Testing concepts in detail before launch may sound like it will delay your go-to-market strategy, but in the long run it can save your organisation significant time, prevent financial losses, and protect your relationship with customers. Failed products or services are enormously costly but fortunately concept testing exists not only to help you avoid the bad ideas, but also to uncover those with untapped potential.

Concept testing can help you to find the strongest option to take forward among a number of choices or find ways to improve underperforming concepts. Either way, it’s a great way to ensure, quickly and easily, that whatever you’re planning has a solid chance of success. In this way, concept testing can help you avoid an embarrassing failure and take your product development processes from good to great, thanks to that all-important feedback from those who matter – your customers.

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3. Concept testing can help you understand what elements matter to consumers.

Even if you immediately gauge that your product ideas are likely to fly, there are still many additional things to consider through testing methods – such as your positioning, the kind of packaging or branding that would be considered attractive and –  arguably the most important factor in the production of any product or service – the most appropriate price.

In this way, a concept test is a way to optimise your innovation, drastically reduce the risk of project failure and limit excessive costs. Concept testing is crucial for product developers to determine the innovation’s chance of success. It can shed light on blind spots, inefficiencies, misinterpretations or problems that can lead to failure. Using testing methods like surveys as well as qualitative research, via a focus group, in depth interview or online community, can all help to tease out your target audience’s wants or needs.

4. Concept testing enables you to fix problems prior to launch.

The sooner concept testing is undertaken, the more flexibility there is for optimising your initial idea to develop a product that customers truly want and need.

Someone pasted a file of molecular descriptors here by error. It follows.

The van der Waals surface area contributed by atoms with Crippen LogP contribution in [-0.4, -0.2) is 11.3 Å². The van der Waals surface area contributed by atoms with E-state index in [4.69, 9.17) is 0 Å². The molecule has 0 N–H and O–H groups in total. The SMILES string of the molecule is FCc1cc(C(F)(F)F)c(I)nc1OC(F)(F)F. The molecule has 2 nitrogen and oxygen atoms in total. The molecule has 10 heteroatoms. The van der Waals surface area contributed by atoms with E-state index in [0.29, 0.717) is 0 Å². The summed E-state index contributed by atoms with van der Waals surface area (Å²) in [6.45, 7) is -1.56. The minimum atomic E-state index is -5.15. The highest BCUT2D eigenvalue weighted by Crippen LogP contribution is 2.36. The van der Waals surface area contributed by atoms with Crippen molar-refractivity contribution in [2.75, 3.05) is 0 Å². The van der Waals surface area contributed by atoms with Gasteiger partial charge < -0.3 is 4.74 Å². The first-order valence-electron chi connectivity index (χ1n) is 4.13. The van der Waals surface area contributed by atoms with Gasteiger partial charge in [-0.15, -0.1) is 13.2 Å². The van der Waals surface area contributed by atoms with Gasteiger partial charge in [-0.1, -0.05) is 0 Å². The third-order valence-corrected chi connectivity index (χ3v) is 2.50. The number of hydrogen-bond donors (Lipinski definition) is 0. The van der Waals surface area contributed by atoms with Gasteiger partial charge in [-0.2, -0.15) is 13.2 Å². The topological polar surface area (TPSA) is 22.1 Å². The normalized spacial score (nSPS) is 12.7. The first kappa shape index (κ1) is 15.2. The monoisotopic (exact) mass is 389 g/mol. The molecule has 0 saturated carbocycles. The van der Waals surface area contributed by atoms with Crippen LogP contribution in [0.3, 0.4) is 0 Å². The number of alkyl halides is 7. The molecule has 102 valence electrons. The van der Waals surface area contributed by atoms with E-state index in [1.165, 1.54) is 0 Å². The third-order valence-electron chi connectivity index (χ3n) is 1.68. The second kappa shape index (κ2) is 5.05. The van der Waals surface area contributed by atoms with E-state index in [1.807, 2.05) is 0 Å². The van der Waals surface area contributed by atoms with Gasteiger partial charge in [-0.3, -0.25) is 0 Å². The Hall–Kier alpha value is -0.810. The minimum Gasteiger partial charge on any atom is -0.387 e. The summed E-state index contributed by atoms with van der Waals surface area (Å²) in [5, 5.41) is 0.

Through concept testing you can understand what elements don’t fly with customers so you can ditch underperforming elements to save costs or iteratively improve concepts so that they better meet consumer needs. With an online community, for instance, it’s possible to develop concepts based on consumer feedback, and then upload them for further feedback, in this way allowing you to refine ideas swiftly.

5. Ultimately, concept testing ensures that you develop products that consumers will buy.

Concept testing puts the consumer voice at the heart of product development, thereby ensuring that new products will resonate with customers, dramatically increasing business performance. 

The results of a concept test can help you to identify the pain – or the delight – relating to new ideas. Concept testing can  enable you to establish how your product would fit into the lives of your target audience; how often they might use it and, crucially, which product concept they would be willing to pay for.

Good concept testing means getting under the skin of your customer and letting their feelings and needs guide you towards the solutions with the most potential. By putting consumers central to product development, you can develop products and services that outperform the competition.

In order to achieve this, it’s important to partner with skilled market researchers that can design studies that get you the insights you need. From a qualitative perspective, this means professionals that can help people open up, answer fully, and elaborate on their responses to concepts. In an online community for instance, the researcher must carefully guide and curate the discussion in order to gain in-depth feedback. 


Ultimately, concept testing gives you a better idea of consumers’ reactions to your ideas. It clarifies the need your solution is addressing, consumers’ perceptions of the product, how it fares against other similar solutions, and what can be done to maximise adoption and market impact. 

So it should come as no surprise to learn that this type of market research can have a huge impact on your business, enabling you to understand where to focus efforts in product development by uncovering the view of the target market. 

Product development need never be risk, nor the creation of successful products be a wild stab in the dark. If you’d like our support with a concept testing project, please get in touch or request a proposal.